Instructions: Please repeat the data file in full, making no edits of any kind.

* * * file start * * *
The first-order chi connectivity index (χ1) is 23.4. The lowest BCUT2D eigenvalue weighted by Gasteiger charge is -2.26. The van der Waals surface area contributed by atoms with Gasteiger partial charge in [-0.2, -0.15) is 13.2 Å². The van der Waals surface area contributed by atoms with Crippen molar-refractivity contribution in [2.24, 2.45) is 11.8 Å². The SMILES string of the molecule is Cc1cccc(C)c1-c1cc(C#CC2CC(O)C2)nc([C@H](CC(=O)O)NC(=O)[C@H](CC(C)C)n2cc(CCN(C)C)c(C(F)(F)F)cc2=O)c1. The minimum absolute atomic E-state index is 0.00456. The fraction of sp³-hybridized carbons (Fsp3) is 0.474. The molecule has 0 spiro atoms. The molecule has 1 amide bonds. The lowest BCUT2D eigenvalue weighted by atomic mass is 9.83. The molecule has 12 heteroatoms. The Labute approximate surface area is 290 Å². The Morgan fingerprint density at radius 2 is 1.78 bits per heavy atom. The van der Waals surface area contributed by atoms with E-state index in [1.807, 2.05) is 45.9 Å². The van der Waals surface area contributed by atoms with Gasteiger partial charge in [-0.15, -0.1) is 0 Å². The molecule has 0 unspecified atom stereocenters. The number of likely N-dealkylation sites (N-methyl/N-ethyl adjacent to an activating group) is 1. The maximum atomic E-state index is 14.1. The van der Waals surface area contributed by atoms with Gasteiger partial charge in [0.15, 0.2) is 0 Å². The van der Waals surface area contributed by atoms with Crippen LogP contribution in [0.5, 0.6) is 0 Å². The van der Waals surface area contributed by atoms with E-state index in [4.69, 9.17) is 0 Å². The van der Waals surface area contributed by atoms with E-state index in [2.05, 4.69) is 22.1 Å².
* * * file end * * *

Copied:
The first-order chi connectivity index (χ1) is 23.4. The lowest BCUT2D eigenvalue weighted by Gasteiger charge is -2.26. The van der Waals surface area contributed by atoms with Gasteiger partial charge in [-0.2, -0.15) is 13.2 Å². The van der Waals surface area contributed by atoms with Crippen molar-refractivity contribution in [2.24, 2.45) is 11.8 Å². The SMILES string of the molecule is Cc1cccc(C)c1-c1cc(C#CC2CC(O)C2)nc([C@H](CC(=O)O)NC(=O)[C@H](CC(C)C)n2cc(CCN(C)C)c(C(F)(F)F)cc2=O)c1. The minimum absolute atomic E-state index is 0.00456. The fraction of sp³-hybridized carbons (Fsp3) is 0.474. The molecule has 0 spiro atoms. The molecule has 1 amide bonds. The lowest BCUT2D eigenvalue weighted by atomic mass is 9.83. The molecule has 12 heteroatoms. The Labute approximate surface area is 290 Å². The Morgan fingerprint density at radius 2 is 1.78 bits per heavy atom. The van der Waals surface area contributed by atoms with E-state index in [1.807, 2.05) is 45.9 Å². The van der Waals surface area contributed by atoms with Gasteiger partial charge in [-0.15, -0.1) is 0 Å². The molecule has 0 unspecified atom stereocenters. The number of likely N-dealkylation sites (N-methyl/N-ethyl adjacent to an activating group) is 1. The maximum atomic E-state index is 14.1. The van der Waals surface area contributed by atoms with Gasteiger partial charge in [0.15, 0.2) is 0 Å². The van der Waals surface area contributed by atoms with Crippen LogP contribution in [0.5, 0.6) is 0 Å². The van der Waals surface area contributed by atoms with E-state index in [4.69, 9.17) is 0 Å². The van der Waals surface area contributed by atoms with E-state index in [2.05, 4.69) is 22.1 Å².